music

#music

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The image of composer, Eubie Blake (1887-1983). Credit: Unknown author (Public domain)
The image of composer, Eubie Blake (1887-1983). Credit: Unknown author (Public domain)
Eubie Blake, a son of former slaves, was once asked why he played so many compositions in complicated sharp or flat keys. "Down South where I come from," Eubie replied, "you don't go round hittin' too many white keys." [Blake's first gig? Playing piano in a brothel.]
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Borge with Kennedy Center Honors in 1999. Flickr photo by John Mathew Smith & celebrity-photos.com (<a href=https://creativecommons.org/licenses/by-sa/2.0/>CC BY-SA 2.0</a>)
Borge with Kennedy Center Honors in 1999. Flickr photo by John Mathew Smith & celebrity-photos.com (CC BY-SA 2.0)
Pianist Victor Borge was once asked why the ivory keys on his piano were so yellow. Borge insisted that the piano was not very old and offered a simple explanation: "The elephant," he said, "smoked too much."
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Fat Elvis Shots from the Vegas strip. Flickr photo by Doctor Popular (<a href=https://creativecommons.org/licenses/by-sa/2.0/>CC BY-SA 2.0</a>)
Fat Elvis Shots from the Vegas strip. Flickr photo by Doctor Popular (CC BY-SA 2.0)
Elvis, whose weight ballooned toward the end of his life, found himself in a difficult situation during a sold-out concert one night. Before briefly leaving the stage, he explained the problem to the audience: He had split the seat of his jumpsuit and needed to find a replacement before the show could go on. Elvis turned the fiasco into part of his act, changing his pants backstage while he sang "Memories." [Elvis also made light of his weight during his "Aloha from Hawaii" concert in 1973, when he ad libbed "Suspicious Minds," singing, "I hope this suit don't rip up baby!"]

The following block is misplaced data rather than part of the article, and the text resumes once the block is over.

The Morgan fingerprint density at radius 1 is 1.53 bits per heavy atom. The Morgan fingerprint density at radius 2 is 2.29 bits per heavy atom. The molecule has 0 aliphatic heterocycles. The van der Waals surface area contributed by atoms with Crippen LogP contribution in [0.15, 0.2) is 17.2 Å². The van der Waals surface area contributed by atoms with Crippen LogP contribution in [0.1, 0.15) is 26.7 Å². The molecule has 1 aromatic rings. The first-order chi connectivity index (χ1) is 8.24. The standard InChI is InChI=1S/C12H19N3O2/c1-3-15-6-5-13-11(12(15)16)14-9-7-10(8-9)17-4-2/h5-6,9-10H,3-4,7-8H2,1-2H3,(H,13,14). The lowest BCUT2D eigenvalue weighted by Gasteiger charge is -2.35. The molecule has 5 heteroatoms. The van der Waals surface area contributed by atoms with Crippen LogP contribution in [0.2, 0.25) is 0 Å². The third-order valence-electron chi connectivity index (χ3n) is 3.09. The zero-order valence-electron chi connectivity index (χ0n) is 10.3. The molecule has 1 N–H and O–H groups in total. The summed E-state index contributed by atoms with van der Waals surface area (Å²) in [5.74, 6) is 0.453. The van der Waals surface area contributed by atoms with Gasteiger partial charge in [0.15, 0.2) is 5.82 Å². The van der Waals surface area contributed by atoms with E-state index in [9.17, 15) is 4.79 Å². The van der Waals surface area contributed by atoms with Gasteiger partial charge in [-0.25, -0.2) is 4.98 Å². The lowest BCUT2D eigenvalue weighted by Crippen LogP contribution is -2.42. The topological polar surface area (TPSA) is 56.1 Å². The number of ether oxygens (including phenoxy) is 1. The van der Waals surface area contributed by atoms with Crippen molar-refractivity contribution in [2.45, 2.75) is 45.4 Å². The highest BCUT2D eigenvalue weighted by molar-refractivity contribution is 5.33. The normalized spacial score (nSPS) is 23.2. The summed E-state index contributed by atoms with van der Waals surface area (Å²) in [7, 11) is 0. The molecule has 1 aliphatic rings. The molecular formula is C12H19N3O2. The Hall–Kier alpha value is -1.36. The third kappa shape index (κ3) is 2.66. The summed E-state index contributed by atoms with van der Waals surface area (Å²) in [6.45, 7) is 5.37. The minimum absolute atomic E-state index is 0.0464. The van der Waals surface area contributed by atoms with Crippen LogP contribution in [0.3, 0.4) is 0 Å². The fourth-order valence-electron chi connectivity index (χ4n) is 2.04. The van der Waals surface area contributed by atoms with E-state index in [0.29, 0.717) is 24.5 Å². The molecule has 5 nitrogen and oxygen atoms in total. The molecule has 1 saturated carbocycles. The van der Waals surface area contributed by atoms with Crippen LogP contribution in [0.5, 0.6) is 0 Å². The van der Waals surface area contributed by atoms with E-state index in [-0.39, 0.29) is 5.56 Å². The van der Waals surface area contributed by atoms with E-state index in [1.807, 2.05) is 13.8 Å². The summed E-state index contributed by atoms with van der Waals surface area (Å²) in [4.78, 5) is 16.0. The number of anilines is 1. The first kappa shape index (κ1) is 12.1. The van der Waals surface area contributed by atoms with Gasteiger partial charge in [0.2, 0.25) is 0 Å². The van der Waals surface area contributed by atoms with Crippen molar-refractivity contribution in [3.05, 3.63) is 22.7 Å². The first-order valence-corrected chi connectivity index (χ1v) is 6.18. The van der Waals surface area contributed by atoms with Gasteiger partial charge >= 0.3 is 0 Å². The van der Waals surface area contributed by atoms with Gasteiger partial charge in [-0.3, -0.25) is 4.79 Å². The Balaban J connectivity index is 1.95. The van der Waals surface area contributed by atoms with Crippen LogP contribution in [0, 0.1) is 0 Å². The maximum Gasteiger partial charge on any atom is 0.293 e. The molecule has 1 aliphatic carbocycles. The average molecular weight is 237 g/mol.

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Hide performing with X Japan in 1997 (Wikipedia photo)
Hide performing with X Japan in 1997 (Wikipedia photo)
The application of new technology to the production of music occasionally has unintended consequesnces, as Japanese musician Hide once discovered: "When you play wireless you have a little receiver that you have to place somewhere [Hide usually attached it to his guitar strap]... Anyway, sometimes he had the radio frequency of a taxi company on that receiver. So while playing you would sometimes hear things like: 'Car 7, go to the corner at Shibuya and pick up an old lady waiting in front of building'..."
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An instructor coaches a Zumba class in a fitness center (U.S. Army photo)
An instructor coaches a Zumba class in a fitness center (U.S. Army photo)
"It was a serendipitous slip," Knight Ridder's Christina Hoag reported in 2003. "When Alberto Perez forgot the music tape for an aerobics class that he was giving in his native Colombia six years ago, he had to improvise with the salsa and cumbia cassettes in his bag, rejiggering the moves to match the rhythms. Much to his surprise, it was an instant hit... And 'Zumba,' the catchy moniker that he later bestowed on his Latin-dance and music-inspired aerobics routines, is... a fitness sensation in the United States."